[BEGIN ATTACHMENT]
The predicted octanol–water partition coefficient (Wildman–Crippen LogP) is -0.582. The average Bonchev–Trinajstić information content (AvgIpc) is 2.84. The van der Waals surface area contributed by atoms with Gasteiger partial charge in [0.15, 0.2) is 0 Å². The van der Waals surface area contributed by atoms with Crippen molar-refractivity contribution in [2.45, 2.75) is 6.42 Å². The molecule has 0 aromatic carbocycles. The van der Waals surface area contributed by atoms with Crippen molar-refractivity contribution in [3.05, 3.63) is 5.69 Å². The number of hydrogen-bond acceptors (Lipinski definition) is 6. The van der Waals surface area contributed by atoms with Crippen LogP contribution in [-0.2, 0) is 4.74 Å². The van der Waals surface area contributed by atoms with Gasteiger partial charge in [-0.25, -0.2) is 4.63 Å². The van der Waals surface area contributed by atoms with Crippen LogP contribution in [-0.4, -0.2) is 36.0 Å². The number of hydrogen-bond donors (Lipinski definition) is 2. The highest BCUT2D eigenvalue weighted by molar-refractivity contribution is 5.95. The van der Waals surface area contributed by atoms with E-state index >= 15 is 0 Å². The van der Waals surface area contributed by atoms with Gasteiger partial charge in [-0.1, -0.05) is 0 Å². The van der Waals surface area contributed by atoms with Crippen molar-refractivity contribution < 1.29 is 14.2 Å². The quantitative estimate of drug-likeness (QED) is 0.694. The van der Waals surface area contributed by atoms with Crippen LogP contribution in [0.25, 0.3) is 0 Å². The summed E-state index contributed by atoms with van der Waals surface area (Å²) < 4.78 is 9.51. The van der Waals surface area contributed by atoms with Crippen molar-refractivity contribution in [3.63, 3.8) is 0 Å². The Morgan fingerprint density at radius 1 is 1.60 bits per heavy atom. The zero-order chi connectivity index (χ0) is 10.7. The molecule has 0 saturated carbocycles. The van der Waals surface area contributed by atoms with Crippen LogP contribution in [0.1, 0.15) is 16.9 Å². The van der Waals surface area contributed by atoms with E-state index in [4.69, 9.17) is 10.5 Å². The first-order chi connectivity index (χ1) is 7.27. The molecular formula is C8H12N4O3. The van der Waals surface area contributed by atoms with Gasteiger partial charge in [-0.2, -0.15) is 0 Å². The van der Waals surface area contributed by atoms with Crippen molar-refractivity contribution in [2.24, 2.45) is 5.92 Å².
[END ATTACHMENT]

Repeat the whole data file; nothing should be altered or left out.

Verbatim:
The predicted octanol–water partition coefficient (Wildman–Crippen LogP) is -0.582. The average Bonchev–Trinajstić information content (AvgIpc) is 2.84. The van der Waals surface area contributed by atoms with Gasteiger partial charge in [0.15, 0.2) is 0 Å². The van der Waals surface area contributed by atoms with Crippen molar-refractivity contribution in [2.45, 2.75) is 6.42 Å². The molecule has 0 aromatic carbocycles. The van der Waals surface area contributed by atoms with Crippen molar-refractivity contribution in [3.05, 3.63) is 5.69 Å². The number of hydrogen-bond acceptors (Lipinski definition) is 6. The van der Waals surface area contributed by atoms with Crippen LogP contribution in [-0.2, 0) is 4.74 Å². The van der Waals surface area contributed by atoms with Gasteiger partial charge in [-0.25, -0.2) is 4.63 Å². The van der Waals surface area contributed by atoms with Crippen LogP contribution in [-0.4, -0.2) is 36.0 Å². The number of hydrogen-bond donors (Lipinski definition) is 2. The highest BCUT2D eigenvalue weighted by molar-refractivity contribution is 5.95. The van der Waals surface area contributed by atoms with E-state index >= 15 is 0 Å². The van der Waals surface area contributed by atoms with Gasteiger partial charge in [-0.1, -0.05) is 0 Å². The van der Waals surface area contributed by atoms with Crippen molar-refractivity contribution < 1.29 is 14.2 Å². The quantitative estimate of drug-likeness (QED) is 0.694. The van der Waals surface area contributed by atoms with Crippen LogP contribution in [0.25, 0.3) is 0 Å². The summed E-state index contributed by atoms with van der Waals surface area (Å²) < 4.78 is 9.51. The van der Waals surface area contributed by atoms with Crippen molar-refractivity contribution in [3.63, 3.8) is 0 Å². The Morgan fingerprint density at radius 1 is 1.60 bits per heavy atom. The zero-order chi connectivity index (χ0) is 10.7. The molecule has 0 saturated carbocycles. The van der Waals surface area contributed by atoms with Crippen LogP contribution in [0.1, 0.15) is 16.9 Å². The van der Waals surface area contributed by atoms with E-state index in [4.69, 9.17) is 10.5 Å². The first-order chi connectivity index (χ1) is 7.27. The molecular formula is C8H12N4O3. The van der Waals surface area contributed by atoms with Gasteiger partial charge in [-0.2, -0.15) is 0 Å². The van der Waals surface area contributed by atoms with Crippen molar-refractivity contribution in [2.24, 2.45) is 5.92 Å².